Last weekend, I walked out of First Hill's Town Hall completely confused by what I'd just witnessed. Jason Webley, a bizarre local musician with an even more bizarre cult following, had just died. Well, not really died, but he'd just finished performing his annual Death show, where, for the past three years, he has ceremoniously "taken his life" on stage. It's a ritual he does every year, coming to life in the spring, dying in the fall, and in the meantime amassing a rabid following of people who come out of the woodwork twice a year to witness this New Age-performance-art-meets-I-don't-know-what spectacle.

Even if it's not your most typical performance--or maybe because of that fact--Jason Webley fans are fanatical. As the show date came closer, I started hearing increasingly more mentions of the man's name, along with even more unyielding insistence that, although I'd never heard of him, Webley is a local star among his fans here in Seattle. I really had no choice but to cave in to my curiosity, and come Saturday night, November 1, I joined the 600-plus crowd to witness his spectacle.

The show began with a small puppet, who came on stage strumming a modest song on a tiny acoustic guitar. Then came a troupe of musicians dancing their way on stage banging shovels and drums before picking up an array of instruments--cellos, violins, an upright bass, a clarinet, tuba, trombone, saxophone, piano, drums... though Webley was still nowhere to be seen. As the beats grew stronger, a trunk in the middle of the stage opened and a shirtless, thinly framed, shaggy-haired man shook and twitched his way into a standing position from inside. At the sight of him, the crowd went crazy. This was Jason Webley. Two assistants cloaked him in a trench coat and hat, and strapped his accordion across his chest.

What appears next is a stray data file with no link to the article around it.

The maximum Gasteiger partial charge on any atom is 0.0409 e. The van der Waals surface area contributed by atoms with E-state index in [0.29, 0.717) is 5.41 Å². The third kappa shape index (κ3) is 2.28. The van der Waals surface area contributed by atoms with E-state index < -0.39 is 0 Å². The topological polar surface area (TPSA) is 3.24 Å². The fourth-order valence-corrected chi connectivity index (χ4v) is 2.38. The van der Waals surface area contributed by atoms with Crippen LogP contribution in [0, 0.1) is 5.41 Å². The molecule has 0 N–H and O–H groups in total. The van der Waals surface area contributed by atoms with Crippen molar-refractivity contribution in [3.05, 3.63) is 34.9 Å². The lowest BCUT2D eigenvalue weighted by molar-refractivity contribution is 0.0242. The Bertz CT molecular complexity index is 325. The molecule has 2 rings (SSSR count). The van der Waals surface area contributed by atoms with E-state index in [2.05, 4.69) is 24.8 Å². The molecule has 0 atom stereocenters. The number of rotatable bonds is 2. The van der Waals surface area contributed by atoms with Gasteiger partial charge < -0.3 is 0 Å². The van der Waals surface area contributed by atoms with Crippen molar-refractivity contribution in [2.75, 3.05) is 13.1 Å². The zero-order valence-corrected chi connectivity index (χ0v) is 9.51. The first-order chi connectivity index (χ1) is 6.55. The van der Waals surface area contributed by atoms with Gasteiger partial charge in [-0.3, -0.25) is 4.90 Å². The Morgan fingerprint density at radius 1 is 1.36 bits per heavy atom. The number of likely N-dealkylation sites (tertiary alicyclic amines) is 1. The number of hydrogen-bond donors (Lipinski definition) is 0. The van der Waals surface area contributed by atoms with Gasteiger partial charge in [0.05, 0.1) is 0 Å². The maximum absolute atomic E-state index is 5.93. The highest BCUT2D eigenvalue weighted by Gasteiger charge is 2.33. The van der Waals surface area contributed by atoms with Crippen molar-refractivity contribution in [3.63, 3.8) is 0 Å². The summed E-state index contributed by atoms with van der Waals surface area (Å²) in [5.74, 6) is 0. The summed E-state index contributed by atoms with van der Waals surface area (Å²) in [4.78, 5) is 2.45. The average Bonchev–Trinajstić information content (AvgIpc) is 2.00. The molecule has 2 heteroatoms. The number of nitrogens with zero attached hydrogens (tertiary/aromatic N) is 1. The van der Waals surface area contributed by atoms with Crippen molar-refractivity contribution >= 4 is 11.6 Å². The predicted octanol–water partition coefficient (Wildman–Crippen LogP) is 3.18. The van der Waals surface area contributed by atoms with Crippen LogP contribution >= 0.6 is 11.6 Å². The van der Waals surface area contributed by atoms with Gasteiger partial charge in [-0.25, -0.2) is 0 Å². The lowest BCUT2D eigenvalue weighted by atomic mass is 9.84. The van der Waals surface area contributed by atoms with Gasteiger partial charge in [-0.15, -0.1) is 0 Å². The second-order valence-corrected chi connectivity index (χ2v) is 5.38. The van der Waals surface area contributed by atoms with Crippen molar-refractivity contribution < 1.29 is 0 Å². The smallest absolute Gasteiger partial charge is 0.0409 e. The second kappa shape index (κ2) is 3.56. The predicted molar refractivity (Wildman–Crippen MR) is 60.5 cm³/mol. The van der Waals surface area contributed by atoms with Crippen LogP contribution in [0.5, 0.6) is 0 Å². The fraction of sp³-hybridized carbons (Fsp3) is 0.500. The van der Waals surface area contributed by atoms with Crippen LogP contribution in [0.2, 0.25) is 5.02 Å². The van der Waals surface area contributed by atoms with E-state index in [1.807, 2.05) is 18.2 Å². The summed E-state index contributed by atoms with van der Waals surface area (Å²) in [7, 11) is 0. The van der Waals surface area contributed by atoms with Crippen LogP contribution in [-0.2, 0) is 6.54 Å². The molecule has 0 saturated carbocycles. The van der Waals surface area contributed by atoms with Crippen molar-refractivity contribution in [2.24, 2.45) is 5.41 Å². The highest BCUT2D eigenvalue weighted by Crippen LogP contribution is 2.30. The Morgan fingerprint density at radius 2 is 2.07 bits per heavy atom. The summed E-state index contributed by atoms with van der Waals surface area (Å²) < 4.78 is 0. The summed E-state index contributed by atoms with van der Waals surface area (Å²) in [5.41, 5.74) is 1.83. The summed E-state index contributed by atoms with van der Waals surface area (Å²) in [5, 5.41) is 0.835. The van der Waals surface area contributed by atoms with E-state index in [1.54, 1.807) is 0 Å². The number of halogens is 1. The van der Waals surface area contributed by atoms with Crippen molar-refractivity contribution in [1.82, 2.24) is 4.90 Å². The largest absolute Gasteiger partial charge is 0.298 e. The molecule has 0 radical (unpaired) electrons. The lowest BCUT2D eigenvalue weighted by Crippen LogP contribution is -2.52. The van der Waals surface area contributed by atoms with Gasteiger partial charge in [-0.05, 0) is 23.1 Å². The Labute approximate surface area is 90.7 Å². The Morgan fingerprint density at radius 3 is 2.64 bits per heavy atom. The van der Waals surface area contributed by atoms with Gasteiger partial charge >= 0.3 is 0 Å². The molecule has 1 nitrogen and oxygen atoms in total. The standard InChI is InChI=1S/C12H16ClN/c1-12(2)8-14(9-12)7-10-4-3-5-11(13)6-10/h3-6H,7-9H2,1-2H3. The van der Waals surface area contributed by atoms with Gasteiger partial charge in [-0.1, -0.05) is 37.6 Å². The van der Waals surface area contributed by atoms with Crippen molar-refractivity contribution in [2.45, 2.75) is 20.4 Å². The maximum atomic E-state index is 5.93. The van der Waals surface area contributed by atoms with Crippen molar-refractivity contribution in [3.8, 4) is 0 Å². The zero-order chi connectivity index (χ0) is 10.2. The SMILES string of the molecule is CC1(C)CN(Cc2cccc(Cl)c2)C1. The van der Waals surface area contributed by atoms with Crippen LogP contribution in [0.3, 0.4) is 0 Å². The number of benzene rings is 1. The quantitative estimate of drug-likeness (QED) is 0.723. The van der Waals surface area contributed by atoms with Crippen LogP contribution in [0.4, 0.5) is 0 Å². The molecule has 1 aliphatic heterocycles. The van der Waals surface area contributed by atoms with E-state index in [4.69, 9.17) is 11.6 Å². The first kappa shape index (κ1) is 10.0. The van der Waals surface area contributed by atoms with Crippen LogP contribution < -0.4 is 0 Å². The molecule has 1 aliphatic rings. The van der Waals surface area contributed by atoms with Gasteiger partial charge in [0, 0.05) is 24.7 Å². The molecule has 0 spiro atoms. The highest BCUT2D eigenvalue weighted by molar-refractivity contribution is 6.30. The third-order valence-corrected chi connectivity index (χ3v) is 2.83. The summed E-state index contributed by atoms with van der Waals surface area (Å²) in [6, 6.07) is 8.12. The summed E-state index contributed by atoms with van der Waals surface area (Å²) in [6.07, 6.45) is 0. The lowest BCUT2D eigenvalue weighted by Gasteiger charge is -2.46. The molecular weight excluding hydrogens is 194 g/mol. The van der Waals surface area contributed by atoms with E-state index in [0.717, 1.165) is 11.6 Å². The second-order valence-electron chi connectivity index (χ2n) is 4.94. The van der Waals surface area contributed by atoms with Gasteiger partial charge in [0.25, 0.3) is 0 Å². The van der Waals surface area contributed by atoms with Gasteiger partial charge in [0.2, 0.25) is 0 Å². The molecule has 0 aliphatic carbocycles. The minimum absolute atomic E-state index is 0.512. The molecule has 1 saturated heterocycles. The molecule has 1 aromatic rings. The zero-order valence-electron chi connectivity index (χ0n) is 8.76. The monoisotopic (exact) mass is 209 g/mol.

Once out of the box, Webley owned the audience. The fans danced around the aisles for song after song as he took them on a journey through sadness, happiness, and just plain craziness. With their coats pulled over their heads and kicking their legs out in front of them, the crowd did the "the Gnome." They pointed their fingers to the sky and spun around dozens of times, falling down and crashing into the people around them. They tickled their friends and tickled strangers. They tossed around dozens of red balloons symbolizing hearts... in short, they went completely nuts.

Just as the mood was hitting its most frenzied stride, it was time for Webley to die. From the center of the room, a small angel puppet, built in his likeness, flew toward the stage. Webley grabbed it, held it, and broke off its wings. The room became utterly silent. He sobbed behind his long brown hair as he removed the angel's heart. The violins and piano began to build into a beautiful, somber song, and Webley folded himself back into the trunk. As the audience filed out, the music stayed steady. For now, Jason Webley was once again dead.

He'll be back in the spring, and despite the fact that I sat there confused and out of place throughout most of the show, I'll probably be there, just to see what the hell the performance guru has come up with this time. MEGAN SELING